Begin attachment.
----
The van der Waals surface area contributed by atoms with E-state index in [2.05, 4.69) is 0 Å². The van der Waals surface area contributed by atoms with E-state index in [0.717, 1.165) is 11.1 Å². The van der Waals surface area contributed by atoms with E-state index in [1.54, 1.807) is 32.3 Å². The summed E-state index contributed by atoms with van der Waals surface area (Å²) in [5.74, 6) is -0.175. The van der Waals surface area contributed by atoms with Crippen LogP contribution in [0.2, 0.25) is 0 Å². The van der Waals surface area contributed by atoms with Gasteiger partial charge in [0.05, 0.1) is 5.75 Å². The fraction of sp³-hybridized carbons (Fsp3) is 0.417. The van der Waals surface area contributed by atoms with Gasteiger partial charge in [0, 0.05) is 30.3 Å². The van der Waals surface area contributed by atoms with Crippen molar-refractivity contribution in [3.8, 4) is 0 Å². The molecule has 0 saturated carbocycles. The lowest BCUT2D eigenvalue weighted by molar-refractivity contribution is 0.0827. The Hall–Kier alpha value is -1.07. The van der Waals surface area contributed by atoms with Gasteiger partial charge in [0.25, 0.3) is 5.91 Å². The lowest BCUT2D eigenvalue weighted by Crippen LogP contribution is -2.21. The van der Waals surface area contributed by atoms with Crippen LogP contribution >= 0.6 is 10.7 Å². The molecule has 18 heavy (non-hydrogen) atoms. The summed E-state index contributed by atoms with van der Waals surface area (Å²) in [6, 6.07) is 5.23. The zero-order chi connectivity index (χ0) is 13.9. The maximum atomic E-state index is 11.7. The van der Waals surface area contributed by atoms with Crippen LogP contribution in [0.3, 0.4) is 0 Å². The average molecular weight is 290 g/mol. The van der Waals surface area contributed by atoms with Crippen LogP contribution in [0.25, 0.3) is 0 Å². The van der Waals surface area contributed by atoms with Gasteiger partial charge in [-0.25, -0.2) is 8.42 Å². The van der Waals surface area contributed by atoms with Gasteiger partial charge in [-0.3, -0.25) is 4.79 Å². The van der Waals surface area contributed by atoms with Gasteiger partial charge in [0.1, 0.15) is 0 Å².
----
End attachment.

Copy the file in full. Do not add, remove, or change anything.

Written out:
The van der Waals surface area contributed by atoms with E-state index in [2.05, 4.69) is 0 Å². The van der Waals surface area contributed by atoms with E-state index in [0.717, 1.165) is 11.1 Å². The van der Waals surface area contributed by atoms with E-state index in [1.54, 1.807) is 32.3 Å². The summed E-state index contributed by atoms with van der Waals surface area (Å²) in [5.74, 6) is -0.175. The van der Waals surface area contributed by atoms with Crippen LogP contribution in [0.2, 0.25) is 0 Å². The van der Waals surface area contributed by atoms with Gasteiger partial charge in [0.05, 0.1) is 5.75 Å². The fraction of sp³-hybridized carbons (Fsp3) is 0.417. The van der Waals surface area contributed by atoms with Gasteiger partial charge in [0, 0.05) is 30.3 Å². The van der Waals surface area contributed by atoms with Crippen molar-refractivity contribution in [3.8, 4) is 0 Å². The molecule has 0 saturated carbocycles. The lowest BCUT2D eigenvalue weighted by molar-refractivity contribution is 0.0827. The Hall–Kier alpha value is -1.07. The van der Waals surface area contributed by atoms with Gasteiger partial charge in [0.25, 0.3) is 5.91 Å². The lowest BCUT2D eigenvalue weighted by Crippen LogP contribution is -2.21. The van der Waals surface area contributed by atoms with Crippen LogP contribution >= 0.6 is 10.7 Å². The molecule has 18 heavy (non-hydrogen) atoms. The summed E-state index contributed by atoms with van der Waals surface area (Å²) in [6, 6.07) is 5.23. The zero-order chi connectivity index (χ0) is 13.9. The maximum atomic E-state index is 11.7. The van der Waals surface area contributed by atoms with Crippen LogP contribution in [0.3, 0.4) is 0 Å². The average molecular weight is 290 g/mol. The van der Waals surface area contributed by atoms with Crippen LogP contribution in [0.25, 0.3) is 0 Å². The van der Waals surface area contributed by atoms with Gasteiger partial charge in [-0.25, -0.2) is 8.42 Å². The van der Waals surface area contributed by atoms with Gasteiger partial charge in [-0.3, -0.25) is 4.79 Å². The van der Waals surface area contributed by atoms with Gasteiger partial charge in [0.1, 0.15) is 0 Å².